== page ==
The clock’s being replaced
on Uckfield High Street,
under Emergency Orders
it’ll now strike thirteen,
and then in line
with the ‘Bill of No Rights’
you’ll get a timely vote,
but only if you’re white.
The people of Uckfield
will sleep easier this week,
clocks will chime thirteen,
they’ll dream in doublespeak.
New story HERE
I write this, aching from my simple effort,
now bench-propped, on Luxford Field,
with car shunts and engine revs behind me,
then killed, still, replaced (for now) by birdsong.
This afternoon, under ripe end-of-March sun,
(we will judge once more with warming fears),
I wave at the future, upright in a buggy,
trundled up the path, bobbled over lifted roots.
And then the farcical entry of a dog shocks
the three matte pigeons, and a shined rook,
which lift away, leaving the expanse empty,
untimely, far too early for the annual fair,
it’s arrival to be rung by the hammering of pegs.
That fun, on this field, is still a drought away,
until then there will be the scattering of litter,
couples snogging, and teenagers swigging.
But today, with this lunch hour to be consumed,
and low warmth enjoyed, the town joins me
in the old art of laying, uniform, on the grass;
one skill which we were taught well at school.
I was taught to spot the imperfect years
by measuring, with eye and finger
the varied distances, the thicknesses
of those concentric, almost-whirled,
bark-marked lines in the bared-ankles
of cut trunks: Dendrochronology.
Counting back, to before I was born,
my smooth fingers touched the years,
and Dad recalled a distant summer
without enough rain (‘see the thin ring’),
when he felled a malicious child,
dragging him by the handy straps
of handed-down dungarees
through a dusty field of soft cow pats,
that bully face down, Dad ploughed
shit down his bib: he marked him.
At the bottom of Lime Tree Avenue
a bared examination of that past
with the removal of another tree,
rotten, untrusted to be above us,
all that is left is the raw-sawn stump,
of over a hundred imperfect years,
and I cannot touch the ring he was in,
as my finger is now too thick and rough.
Here’s my retreat,
here’s where I go,
this mug, this refill
of purchased repose;
Louche between low chats
of fat latte ladies,
opposite capped men,
brusque and too matey:
Aglow screen readers,
the Twitter typed lovers,
drugged kids in buggies,
under suffocate of covers;
a blind date, or business,
a couple here meet,
slow in the choosing –
What the f*ck to eat?
I am served by angels
in tight branded aprons,
when they offer the menu
my life is then taken.
This is my constant (since childhood):
along a rough path of almost-identified
bird song, high-scattered;
but I am no longer drawn to the slip and suck
of uneven grasses, to be welly-filled
so my socks squelched:
Not over the land topped by last year’s
stamped brambles: As ever the grey sky
she rests lightly on this damp copse,
where locked-in trees are north-greased
The birds I once shot, our farmers’ pests,
ruminate overhead on bowed wires,
adjusting with flap-claps,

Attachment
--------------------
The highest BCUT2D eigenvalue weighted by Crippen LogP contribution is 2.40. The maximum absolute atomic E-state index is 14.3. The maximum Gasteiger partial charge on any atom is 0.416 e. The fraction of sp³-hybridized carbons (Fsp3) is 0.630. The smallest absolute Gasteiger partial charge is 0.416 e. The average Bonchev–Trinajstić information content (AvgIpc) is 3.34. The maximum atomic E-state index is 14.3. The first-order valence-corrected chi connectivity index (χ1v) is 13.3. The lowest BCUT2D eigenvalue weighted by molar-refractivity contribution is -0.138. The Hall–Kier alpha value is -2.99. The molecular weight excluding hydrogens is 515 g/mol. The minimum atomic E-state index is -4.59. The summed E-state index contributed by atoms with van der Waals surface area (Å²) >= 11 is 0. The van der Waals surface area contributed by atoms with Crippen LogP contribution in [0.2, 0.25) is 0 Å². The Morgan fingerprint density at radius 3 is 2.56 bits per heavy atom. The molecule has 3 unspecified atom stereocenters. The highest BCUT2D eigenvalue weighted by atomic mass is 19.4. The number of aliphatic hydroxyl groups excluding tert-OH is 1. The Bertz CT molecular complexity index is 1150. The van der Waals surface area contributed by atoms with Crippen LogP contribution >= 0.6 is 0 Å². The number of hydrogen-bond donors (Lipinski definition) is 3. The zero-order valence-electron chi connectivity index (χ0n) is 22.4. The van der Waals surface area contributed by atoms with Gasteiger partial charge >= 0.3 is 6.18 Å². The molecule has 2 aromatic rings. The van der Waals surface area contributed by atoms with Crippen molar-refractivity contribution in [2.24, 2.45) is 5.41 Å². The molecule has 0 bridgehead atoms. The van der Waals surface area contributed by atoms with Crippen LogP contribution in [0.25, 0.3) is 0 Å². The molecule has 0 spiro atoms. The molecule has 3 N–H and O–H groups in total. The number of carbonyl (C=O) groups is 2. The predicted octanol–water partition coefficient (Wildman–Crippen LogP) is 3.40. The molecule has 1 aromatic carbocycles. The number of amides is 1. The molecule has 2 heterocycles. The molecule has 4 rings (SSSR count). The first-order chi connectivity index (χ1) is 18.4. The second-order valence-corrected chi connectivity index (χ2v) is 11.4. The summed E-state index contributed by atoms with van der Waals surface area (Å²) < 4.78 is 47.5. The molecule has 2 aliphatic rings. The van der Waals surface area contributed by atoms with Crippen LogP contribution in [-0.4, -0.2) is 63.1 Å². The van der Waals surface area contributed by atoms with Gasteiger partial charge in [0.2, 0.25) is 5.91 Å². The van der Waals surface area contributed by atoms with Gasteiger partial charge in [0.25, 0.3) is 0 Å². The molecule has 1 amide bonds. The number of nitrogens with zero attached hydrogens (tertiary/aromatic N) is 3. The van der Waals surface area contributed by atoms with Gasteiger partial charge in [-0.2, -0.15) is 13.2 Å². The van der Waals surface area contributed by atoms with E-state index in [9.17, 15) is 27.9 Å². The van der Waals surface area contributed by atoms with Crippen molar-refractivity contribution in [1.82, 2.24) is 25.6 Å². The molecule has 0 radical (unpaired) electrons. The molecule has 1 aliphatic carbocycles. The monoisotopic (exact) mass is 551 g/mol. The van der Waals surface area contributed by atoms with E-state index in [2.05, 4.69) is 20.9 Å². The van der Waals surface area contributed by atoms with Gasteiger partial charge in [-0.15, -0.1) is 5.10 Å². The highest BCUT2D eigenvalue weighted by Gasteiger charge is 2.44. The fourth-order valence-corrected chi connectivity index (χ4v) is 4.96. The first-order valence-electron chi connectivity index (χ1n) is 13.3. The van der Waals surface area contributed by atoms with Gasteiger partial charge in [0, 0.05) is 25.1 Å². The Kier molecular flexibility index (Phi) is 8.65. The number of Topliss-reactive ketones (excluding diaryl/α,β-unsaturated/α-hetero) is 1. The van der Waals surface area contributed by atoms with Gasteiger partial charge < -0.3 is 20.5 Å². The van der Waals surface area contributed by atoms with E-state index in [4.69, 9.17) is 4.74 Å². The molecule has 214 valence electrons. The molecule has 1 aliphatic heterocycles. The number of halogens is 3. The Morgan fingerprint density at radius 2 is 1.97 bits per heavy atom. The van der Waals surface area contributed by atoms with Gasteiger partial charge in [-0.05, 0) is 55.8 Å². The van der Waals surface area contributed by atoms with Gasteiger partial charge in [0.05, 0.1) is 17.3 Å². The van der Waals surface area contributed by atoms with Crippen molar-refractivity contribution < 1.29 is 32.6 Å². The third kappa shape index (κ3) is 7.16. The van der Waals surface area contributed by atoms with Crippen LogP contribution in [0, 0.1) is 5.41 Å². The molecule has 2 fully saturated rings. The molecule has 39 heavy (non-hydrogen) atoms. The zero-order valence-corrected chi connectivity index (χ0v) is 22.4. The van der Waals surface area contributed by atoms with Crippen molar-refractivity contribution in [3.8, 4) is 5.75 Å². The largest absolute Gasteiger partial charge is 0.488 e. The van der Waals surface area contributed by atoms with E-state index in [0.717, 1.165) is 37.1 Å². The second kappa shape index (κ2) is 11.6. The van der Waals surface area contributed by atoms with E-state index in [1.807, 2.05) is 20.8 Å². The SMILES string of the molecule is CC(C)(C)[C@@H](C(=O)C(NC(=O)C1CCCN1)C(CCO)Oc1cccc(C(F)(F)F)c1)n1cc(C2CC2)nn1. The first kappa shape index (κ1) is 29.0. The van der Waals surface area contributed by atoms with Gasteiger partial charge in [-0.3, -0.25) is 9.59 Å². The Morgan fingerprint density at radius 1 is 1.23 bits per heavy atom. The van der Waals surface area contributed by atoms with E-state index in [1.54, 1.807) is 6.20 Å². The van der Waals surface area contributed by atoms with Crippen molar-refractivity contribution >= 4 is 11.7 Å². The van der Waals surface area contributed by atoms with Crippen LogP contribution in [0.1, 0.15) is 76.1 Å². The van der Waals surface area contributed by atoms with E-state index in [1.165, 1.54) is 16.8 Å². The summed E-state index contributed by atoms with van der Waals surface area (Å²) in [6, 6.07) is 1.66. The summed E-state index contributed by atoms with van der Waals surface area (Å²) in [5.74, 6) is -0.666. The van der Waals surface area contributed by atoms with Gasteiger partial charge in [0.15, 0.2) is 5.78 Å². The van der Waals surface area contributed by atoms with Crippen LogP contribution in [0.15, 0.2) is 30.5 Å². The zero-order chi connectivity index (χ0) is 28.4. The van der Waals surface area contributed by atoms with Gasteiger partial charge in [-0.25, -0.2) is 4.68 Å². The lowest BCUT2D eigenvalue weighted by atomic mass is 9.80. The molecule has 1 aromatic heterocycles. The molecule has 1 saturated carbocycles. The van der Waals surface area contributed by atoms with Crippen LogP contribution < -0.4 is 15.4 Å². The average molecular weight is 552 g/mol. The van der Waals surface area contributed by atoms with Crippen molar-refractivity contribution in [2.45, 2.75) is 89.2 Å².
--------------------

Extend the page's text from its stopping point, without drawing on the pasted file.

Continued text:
and, still, ever, that distant roll of
tarmac breeze, of sped tyres
on a constant road.
Waiting for Mum
in his buffed-up car,
but she wasn’t impressed
by his Jaguar:
She only wanted
his undivided time,
no matter which brand
in which he arrived.
I am that bent man in the long raincoat,
with a bagged bottle, my red antidote:
I am stick-led past the bar lessee,
still struck by his loss of an apostrophe;
in there a couple, I fished from reflections,
looked me just once, then resumed conversation.
I crossed shone tarmac onto grey matt stone,
that moment I gripped, not quite alone:
In the small park under rain-weighted trees,
I found my own place below the bent canopy,
with shelter from the worst, poor-afforded below,
I turned into an old man, and walked home alone.
The flying rats circle over K.C. News,
roosting at night, dropping off their poos,
layering the slabs in a grey film of crap,
then off to the Post Office, to deliver more on that.
We need a Dad’s Army to defend our streets!
To patrol the pavements, with an eye out for shit:
Imagine the scenes, on Uckfield’s wide paths,
a platoon of pensioners blasting the pigeons apart!
Sat on a bench,
in Elizabeth Gardens,
that irregularly manicured
I hear the thrumm-engine,
the Uckfield to London,
low tremors from the station,
with both of us ‘resting’,
but then she shunts loudly,
on her commuted haul;
and with my gripped pain
I stand, stiff, but resolved
that my own departure
is kept to a timetable,
one promised my wife
at my bench-long halt:
‘You go ahead, I need to rest’
and I watched her walk on,
with the dog, and its pull:
to then slowly follow.
Sat down, Grandma,
Grandson, and Mum,
‘No point sat by ‘im!’
‘I’ll be on me phone..’
Mum checks her own,
and Mum reads out
a Facebook feed;
the tired waitress
tries to intercede,
placing before them
waiting for her voice
to now be heard
above that of Grandma’s
moan about stuff:
‘It wasn’t like this,
when we grew up!’
Mum, now bored:
‘The world’s moved on!’
‘When I’m gone…’
Grandson, buts in:
‘Can I bags your phone?’